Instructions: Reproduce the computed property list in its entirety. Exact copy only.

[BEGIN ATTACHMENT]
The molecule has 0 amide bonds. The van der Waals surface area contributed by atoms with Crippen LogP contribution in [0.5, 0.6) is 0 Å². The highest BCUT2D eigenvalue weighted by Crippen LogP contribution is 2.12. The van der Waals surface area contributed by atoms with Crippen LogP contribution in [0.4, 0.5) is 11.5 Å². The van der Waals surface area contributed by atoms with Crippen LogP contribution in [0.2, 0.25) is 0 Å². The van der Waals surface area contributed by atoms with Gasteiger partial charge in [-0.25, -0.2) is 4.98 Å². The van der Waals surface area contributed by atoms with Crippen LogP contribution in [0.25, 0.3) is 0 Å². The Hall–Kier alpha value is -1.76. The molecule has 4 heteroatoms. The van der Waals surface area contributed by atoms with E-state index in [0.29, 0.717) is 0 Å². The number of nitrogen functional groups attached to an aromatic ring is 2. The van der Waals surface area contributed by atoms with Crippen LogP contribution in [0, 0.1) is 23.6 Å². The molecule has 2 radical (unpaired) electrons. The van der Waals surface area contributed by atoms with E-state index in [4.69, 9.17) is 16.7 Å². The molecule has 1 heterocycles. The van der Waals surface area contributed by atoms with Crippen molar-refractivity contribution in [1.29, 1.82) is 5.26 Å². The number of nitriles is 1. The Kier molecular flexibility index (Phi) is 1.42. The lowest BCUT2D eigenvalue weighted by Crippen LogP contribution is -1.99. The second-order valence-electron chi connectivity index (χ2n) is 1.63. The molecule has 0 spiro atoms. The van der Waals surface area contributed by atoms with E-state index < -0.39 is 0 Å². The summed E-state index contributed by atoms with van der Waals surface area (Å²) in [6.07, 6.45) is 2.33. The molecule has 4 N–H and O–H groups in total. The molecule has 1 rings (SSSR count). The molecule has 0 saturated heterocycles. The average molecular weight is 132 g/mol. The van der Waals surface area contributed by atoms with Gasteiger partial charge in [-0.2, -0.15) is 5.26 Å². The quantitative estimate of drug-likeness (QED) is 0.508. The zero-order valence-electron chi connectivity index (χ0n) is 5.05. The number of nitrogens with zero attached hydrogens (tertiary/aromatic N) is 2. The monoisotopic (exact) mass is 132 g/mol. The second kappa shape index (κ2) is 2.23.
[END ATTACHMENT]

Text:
The molecule has 0 amide bonds. The van der Waals surface area contributed by atoms with Crippen LogP contribution in [0.5, 0.6) is 0 Å². The highest BCUT2D eigenvalue weighted by Crippen LogP contribution is 2.12. The van der Waals surface area contributed by atoms with Crippen LogP contribution in [0.4, 0.5) is 11.5 Å². The van der Waals surface area contributed by atoms with Crippen LogP contribution in [0.2, 0.25) is 0 Å². The van der Waals surface area contributed by atoms with Gasteiger partial charge in [-0.25, -0.2) is 4.98 Å². The van der Waals surface area contributed by atoms with Crippen LogP contribution in [0.25, 0.3) is 0 Å². The Hall–Kier alpha value is -1.76. The molecule has 4 heteroatoms. The van der Waals surface area contributed by atoms with E-state index in [0.29, 0.717) is 0 Å². The number of nitrogen functional groups attached to an aromatic ring is 2. The van der Waals surface area contributed by atoms with Crippen LogP contribution in [0, 0.1) is 23.6 Å². The molecule has 2 radical (unpaired) electrons. The van der Waals surface area contributed by atoms with E-state index in [4.69, 9.17) is 16.7 Å². The molecule has 1 heterocycles. The van der Waals surface area contributed by atoms with Crippen molar-refractivity contribution in [1.29, 1.82) is 5.26 Å². The number of nitriles is 1. The Kier molecular flexibility index (Phi) is 1.42. The lowest BCUT2D eigenvalue weighted by Crippen LogP contribution is -1.99. The second-order valence-electron chi connectivity index (χ2n) is 1.63. The molecule has 0 spiro atoms. The van der Waals surface area contributed by atoms with E-state index < -0.39 is 0 Å². The summed E-state index contributed by atoms with van der Waals surface area (Å²) in [6.07, 6.45) is 2.33. The molecule has 4 N–H and O–H groups in total. The molecule has 1 rings (SSSR count). The molecule has 0 saturated heterocycles. The average molecular weight is 132 g/mol. The van der Waals surface area contributed by atoms with Gasteiger partial charge in [-0.2, -0.15) is 5.26 Å². The quantitative estimate of drug-likeness (QED) is 0.508. The zero-order valence-electron chi connectivity index (χ0n) is 5.05. The number of nitrogens with zero attached hydrogens (tertiary/aromatic N) is 2. The monoisotopic (exact) mass is 132 g/mol. The second kappa shape index (κ2) is 2.23.